Prime Minister Narendra Modi has put a lot of stock on digitising India. A number of policy initiatives have been started with that aim in mind, including the Aadhar drive and the opening of zero-balance Jan-Dhan accounts with the aim of bringing rural within the banking umbrella. Now, after the recent move to demonetise 500 and 1000 rupee notes, the government has again signalled its intention of moving towards a cashless economy. Digital transactions are on the rise and urban Indians are using digital wallets and credit/debit cards to make more and more transactions.
Now the revolution is set to come into the healthcare sector. HII has written before about eHealth possibilities and how startups could revolutionise India’s healthcare sector needs. According to this article in the Indian Express, the government is now scheduled to launch the National e-Health Authority (NeHA), a regulatory body tasked with overseeing the digitisation of health information.
While this may seem to be a great idea on paper, it will have to surmount immense logistical challenges to make it work. Most health information is currently stored in the form of physical x-ray reports, medical receipts and doctors reports and prescriptions. Electronic records are hardly used by doctors in India and there is a lack of inter-operability between systems and devices. Finally, the legitimate concern for privacy, security and safety of medical data are also formidable barriers.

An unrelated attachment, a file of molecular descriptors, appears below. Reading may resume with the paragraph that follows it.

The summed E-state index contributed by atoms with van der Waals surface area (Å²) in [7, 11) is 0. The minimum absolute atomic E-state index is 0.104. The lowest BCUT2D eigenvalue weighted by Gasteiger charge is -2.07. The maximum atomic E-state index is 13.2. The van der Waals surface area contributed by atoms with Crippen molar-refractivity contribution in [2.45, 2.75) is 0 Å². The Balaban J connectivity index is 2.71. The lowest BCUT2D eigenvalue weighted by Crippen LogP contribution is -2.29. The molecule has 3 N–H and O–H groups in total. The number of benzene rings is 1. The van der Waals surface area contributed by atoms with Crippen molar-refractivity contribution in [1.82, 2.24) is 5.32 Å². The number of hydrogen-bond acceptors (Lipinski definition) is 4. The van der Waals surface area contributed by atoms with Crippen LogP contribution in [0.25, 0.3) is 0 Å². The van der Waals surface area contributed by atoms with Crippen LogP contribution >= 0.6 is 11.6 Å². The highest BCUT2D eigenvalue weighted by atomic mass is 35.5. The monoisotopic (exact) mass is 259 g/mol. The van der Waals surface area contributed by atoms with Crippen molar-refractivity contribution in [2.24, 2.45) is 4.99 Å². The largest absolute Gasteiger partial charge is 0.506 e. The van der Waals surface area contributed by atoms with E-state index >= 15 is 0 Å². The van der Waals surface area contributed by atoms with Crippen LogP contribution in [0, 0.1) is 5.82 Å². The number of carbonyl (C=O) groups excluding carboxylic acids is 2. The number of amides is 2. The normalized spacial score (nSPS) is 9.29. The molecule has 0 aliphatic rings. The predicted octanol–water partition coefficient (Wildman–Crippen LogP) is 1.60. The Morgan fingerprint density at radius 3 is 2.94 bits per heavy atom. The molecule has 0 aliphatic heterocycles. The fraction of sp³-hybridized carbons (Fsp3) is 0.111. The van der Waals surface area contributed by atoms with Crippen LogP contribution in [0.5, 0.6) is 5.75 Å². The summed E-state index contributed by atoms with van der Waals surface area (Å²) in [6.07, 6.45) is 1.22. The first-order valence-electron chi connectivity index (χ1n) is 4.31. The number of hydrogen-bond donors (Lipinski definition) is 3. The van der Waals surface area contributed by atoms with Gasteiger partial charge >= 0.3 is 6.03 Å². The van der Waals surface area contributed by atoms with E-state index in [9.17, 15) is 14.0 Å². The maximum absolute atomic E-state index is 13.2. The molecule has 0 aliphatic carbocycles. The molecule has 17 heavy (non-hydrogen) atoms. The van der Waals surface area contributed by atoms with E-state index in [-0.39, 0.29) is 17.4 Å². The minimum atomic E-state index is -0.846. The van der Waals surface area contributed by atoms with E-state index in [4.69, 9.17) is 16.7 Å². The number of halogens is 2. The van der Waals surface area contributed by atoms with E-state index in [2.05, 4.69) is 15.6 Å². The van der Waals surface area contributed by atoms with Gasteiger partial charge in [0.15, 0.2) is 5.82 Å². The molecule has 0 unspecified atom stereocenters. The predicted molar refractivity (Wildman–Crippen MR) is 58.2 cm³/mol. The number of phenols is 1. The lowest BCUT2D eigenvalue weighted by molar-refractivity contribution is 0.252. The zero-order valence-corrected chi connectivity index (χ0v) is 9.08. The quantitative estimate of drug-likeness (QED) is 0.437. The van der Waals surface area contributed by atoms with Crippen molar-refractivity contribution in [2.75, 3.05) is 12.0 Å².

Despite these challenges, the government must use the power of technology to be able to reach more and more people for healthcare services. Innovations like telemedicine are already in place. Digitising services will help take healthcare to the next level in India.